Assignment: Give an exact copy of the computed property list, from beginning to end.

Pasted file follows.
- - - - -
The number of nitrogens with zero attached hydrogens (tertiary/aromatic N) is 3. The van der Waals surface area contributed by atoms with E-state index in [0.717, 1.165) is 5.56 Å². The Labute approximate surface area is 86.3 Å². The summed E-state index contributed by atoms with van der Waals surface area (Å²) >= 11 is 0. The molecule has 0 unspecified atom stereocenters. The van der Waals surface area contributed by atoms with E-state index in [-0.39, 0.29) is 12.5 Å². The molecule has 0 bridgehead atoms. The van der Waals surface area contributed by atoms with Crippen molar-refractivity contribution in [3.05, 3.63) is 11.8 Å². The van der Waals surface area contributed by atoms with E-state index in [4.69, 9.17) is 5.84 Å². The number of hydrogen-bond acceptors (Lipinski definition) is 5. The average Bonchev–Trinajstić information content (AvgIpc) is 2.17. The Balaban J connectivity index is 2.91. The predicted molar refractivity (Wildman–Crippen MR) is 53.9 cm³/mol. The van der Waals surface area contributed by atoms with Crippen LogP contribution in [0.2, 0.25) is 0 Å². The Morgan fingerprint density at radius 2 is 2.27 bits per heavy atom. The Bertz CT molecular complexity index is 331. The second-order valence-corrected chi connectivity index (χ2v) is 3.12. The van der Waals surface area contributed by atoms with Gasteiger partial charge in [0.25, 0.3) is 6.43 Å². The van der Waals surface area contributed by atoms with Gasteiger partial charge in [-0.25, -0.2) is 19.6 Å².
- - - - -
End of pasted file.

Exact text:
The number of nitrogens with zero attached hydrogens (tertiary/aromatic N) is 3. The van der Waals surface area contributed by atoms with E-state index in [0.717, 1.165) is 5.56 Å². The Labute approximate surface area is 86.3 Å². The summed E-state index contributed by atoms with van der Waals surface area (Å²) >= 11 is 0. The molecule has 0 unspecified atom stereocenters. The van der Waals surface area contributed by atoms with E-state index in [-0.39, 0.29) is 12.5 Å². The molecule has 0 bridgehead atoms. The van der Waals surface area contributed by atoms with Crippen molar-refractivity contribution in [3.05, 3.63) is 11.8 Å². The van der Waals surface area contributed by atoms with E-state index in [4.69, 9.17) is 5.84 Å². The number of hydrogen-bond acceptors (Lipinski definition) is 5. The average Bonchev–Trinajstić information content (AvgIpc) is 2.17. The Balaban J connectivity index is 2.91. The predicted molar refractivity (Wildman–Crippen MR) is 53.9 cm³/mol. The van der Waals surface area contributed by atoms with Crippen LogP contribution in [0.2, 0.25) is 0 Å². The Morgan fingerprint density at radius 2 is 2.27 bits per heavy atom. The Bertz CT molecular complexity index is 331. The second-order valence-corrected chi connectivity index (χ2v) is 3.12. The van der Waals surface area contributed by atoms with Gasteiger partial charge in [0.25, 0.3) is 6.43 Å². The van der Waals surface area contributed by atoms with Gasteiger partial charge in [-0.25, -0.2) is 19.6 Å².